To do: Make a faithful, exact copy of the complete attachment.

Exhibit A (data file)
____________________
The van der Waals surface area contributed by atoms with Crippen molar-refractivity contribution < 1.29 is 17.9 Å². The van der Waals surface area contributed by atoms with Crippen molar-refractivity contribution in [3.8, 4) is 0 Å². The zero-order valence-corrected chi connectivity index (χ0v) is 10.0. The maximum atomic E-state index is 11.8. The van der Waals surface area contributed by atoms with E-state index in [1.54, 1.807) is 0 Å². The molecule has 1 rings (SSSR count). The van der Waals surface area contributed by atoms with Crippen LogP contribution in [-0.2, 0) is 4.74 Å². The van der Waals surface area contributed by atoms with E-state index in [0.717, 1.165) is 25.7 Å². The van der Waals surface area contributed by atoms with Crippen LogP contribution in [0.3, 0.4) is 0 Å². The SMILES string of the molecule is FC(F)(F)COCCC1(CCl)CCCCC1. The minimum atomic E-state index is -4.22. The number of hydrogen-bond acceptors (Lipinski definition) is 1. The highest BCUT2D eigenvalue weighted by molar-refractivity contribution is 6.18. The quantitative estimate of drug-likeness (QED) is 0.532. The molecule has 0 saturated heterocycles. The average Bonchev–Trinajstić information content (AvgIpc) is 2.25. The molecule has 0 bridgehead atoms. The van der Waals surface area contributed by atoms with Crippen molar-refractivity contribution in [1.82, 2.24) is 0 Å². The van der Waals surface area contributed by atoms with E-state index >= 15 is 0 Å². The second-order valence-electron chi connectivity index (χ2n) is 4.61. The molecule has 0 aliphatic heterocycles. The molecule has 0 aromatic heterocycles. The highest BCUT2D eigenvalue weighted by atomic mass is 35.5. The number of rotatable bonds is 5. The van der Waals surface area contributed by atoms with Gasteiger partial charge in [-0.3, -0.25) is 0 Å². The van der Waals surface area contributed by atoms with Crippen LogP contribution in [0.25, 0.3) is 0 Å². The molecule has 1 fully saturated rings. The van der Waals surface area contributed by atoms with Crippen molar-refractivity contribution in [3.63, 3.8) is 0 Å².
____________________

The van der Waals surface area contributed by atoms with Crippen molar-refractivity contribution < 1.29 is 17.9 Å². The van der Waals surface area contributed by atoms with Crippen molar-refractivity contribution in [3.8, 4) is 0 Å². The zero-order valence-corrected chi connectivity index (χ0v) is 10.0. The maximum atomic E-state index is 11.8. The van der Waals surface area contributed by atoms with E-state index in [1.54, 1.807) is 0 Å². The molecule has 1 rings (SSSR count). The van der Waals surface area contributed by atoms with Crippen LogP contribution in [-0.2, 0) is 4.74 Å². The van der Waals surface area contributed by atoms with E-state index in [0.717, 1.165) is 25.7 Å². The van der Waals surface area contributed by atoms with Crippen LogP contribution in [0.3, 0.4) is 0 Å². The SMILES string of the molecule is FC(F)(F)COCCC1(CCl)CCCCC1. The minimum atomic E-state index is -4.22. The number of hydrogen-bond acceptors (Lipinski definition) is 1. The highest BCUT2D eigenvalue weighted by molar-refractivity contribution is 6.18. The quantitative estimate of drug-likeness (QED) is 0.532. The molecule has 0 saturated heterocycles. The average Bonchev–Trinajstić information content (AvgIpc) is 2.25. The molecule has 0 bridgehead atoms. The van der Waals surface area contributed by atoms with Crippen molar-refractivity contribution in [1.82, 2.24) is 0 Å². The van der Waals surface area contributed by atoms with E-state index >= 15 is 0 Å². The second-order valence-electron chi connectivity index (χ2n) is 4.61. The molecule has 0 aliphatic heterocycles. The molecule has 0 aromatic heterocycles. The highest BCUT2D eigenvalue weighted by atomic mass is 35.5. The number of rotatable bonds is 5. The van der Waals surface area contributed by atoms with Gasteiger partial charge in [-0.3, -0.25) is 0 Å². The van der Waals surface area contributed by atoms with Crippen LogP contribution in [0.25, 0.3) is 0 Å². The molecule has 1 fully saturated rings. The van der Waals surface area contributed by atoms with Crippen molar-refractivity contribution in [3.63, 3.8) is 0 Å².